Georgia

  • February 05, 2024

    Ayahuasca Church Asks 11th Circ. To Rehear DEA Fight

    A Florida church has asked the Eleventh Circuit to reconsider a ruling affirming the U.S. Drug Enforcement Administration's denial of a request to use the psychedelic substance ayahuasca for religious purposes, arguing that the majority made a "precedent-setting error."

  • February 05, 2024

    Proposed Class Action Settlement May Cost Acella $46.5M

    A proposed agreement to end a class action over thyroid medication, after a U.S. Food and Drug Administration inspection found products with an active ingredient above and below label specifications, may cost Acella Pharmaceuticals $46.5 million.

  • February 05, 2024

    AWOL Defendant Puts Ga. Pandemic Loan Fraud Trial On Hold

    A Georgia federal judge put on ice a trial that was planned to begin Monday after one of the three defendants accused of taking part in a multimillion-dollar pandemic loan fraud scheme failed to show up in court and now has federal marshals on his trail.

  • February 05, 2024

    Norfolk Southern Slams Investors' Fraud Suit Over Derailment

    Norfolk Southern has asked a New York federal court to dump proposed class allegations that it misled investors by falsely touting its commitments to safety while embarking on risky cost-cutting operational and staffing changes that ultimately led to last year's fiery derailment in East Palestine, Ohio.

  • February 05, 2024

    No CGL Coverage For Home Depot Data Breach, 6th Circ. Told

    Two insurers have told the Sixth Circuit they owe no commercial general liability coverage to Home Depot for its $172 million settlement with financial institutions over a 2014 breach of customer payment information, arguing an electronic data exclusion wholly barred coverage for the institutions' claimed losses.

  • February 05, 2024

    Ga. Sues Federal Gov't Over Medicaid Expansion Program

    Georgia has sued the Biden administration to keep the state's Medicaid program for low-income residents running until 2028, arguing the program was illegally cut short by a federal agency and that its initial five-year term must be honored.

  • February 05, 2024

    Music Publisher Asks Justices To Limit Copyright Damages

    Warner Chappell Music Inc. urged the U.S. Supreme Court on Monday to limit the damages a plaintiff can recover in copyright ownership litigation to three years before a complaint is filed, arguing that the only time a party can extend that period is for instances involving fraud.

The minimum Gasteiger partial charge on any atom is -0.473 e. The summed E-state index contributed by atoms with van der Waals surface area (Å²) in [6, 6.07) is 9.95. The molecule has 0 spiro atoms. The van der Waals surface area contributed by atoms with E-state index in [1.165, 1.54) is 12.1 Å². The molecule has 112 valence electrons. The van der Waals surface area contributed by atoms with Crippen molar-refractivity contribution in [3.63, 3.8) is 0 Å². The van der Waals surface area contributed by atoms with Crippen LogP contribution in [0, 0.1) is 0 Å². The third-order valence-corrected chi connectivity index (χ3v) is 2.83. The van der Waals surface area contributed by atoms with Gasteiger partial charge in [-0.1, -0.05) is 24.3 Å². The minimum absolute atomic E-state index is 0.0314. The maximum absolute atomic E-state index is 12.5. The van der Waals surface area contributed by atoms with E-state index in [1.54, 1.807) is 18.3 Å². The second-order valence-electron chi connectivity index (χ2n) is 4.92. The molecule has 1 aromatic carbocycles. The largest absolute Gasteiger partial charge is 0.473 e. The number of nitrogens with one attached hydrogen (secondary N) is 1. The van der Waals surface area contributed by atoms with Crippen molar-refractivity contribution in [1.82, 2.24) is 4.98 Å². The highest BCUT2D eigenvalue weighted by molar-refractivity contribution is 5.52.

• February 05, 2024

    Walmart Slip Suit Revived After Panel's Video Review

    A man who slipped on water at Walmart will get to continue his case after an Eleventh Circuit appellate panel overturned summary judgment in favor of the retail juggernaut, ruling that a jury could reasonably find water on the floor not only caused the slip but was there long enough for Walmart to fix the hazard.

  • February 05, 2024

    BakerHostetler Brings On Ex-Federal Prosecutor In Atlanta

    BakerHostetler has built out its white collar and litigation team in Atlanta with the addition of a former federal prosecutor of over a decade, bringing expertise in working on cybersecurity, national security offenses and violent crimes.

  • February 05, 2024

    Feds Want 20-Year Term For $30M Laundering Scheme Head

    A Georgia man convicted for his role in a $30 million money laundering scheme has urged a federal court to reject prosecutors' recommended 20-year prison sentence for his "horrendous criminal conduct" and for fleeing his trial.

  • February 02, 2024

    Insurance Coverage Excluded In Condo Sale, 11th Circ. Told

    An insurance company urged the Eleventh Circuit on Friday to reverse a lower-court decision forcing it to provide coverage in a Florida condominium sale gone wrong, saying it was excluded from defending a claim against a real estate agent accused of converting the transaction's proceeds.

  • February 02, 2024

    Pushing To Make The Formerly Incarcerated A Protected Class

    After a pair of formerly incarcerated activists helped convince local leaders in Atlanta to extend anti-discrimination protections to people with criminal records by making them a legally protected class, they and others are now working to get more cities — and eventually maybe the federal government — to do the same.

  • February 02, 2024

    Clerk Says Ga. School District Fired Her For Pumping At Work

    A Georgia school district engaged in pregnancy discrimination when it fired a clerk for refusing to meet with students and visitors while pumping breast milk, the clerk alleged in a suit filed in Georgia federal court.

  • February 02, 2024

    Ga. Appeals Court Scraps Bond Order In Auto Plant Fight

    A group of Georgia residents hoping to block the construction of a $5 billion Rivian electric car plant shouldn't have been required to post a six-figure bond to continue with their litigation, a state Court of Appeals panel ruled Friday, overturning a county trial court's ruling.

  • February 02, 2024

    Foreign Liquidators Say SEC Plan Is Counter To Cayman Law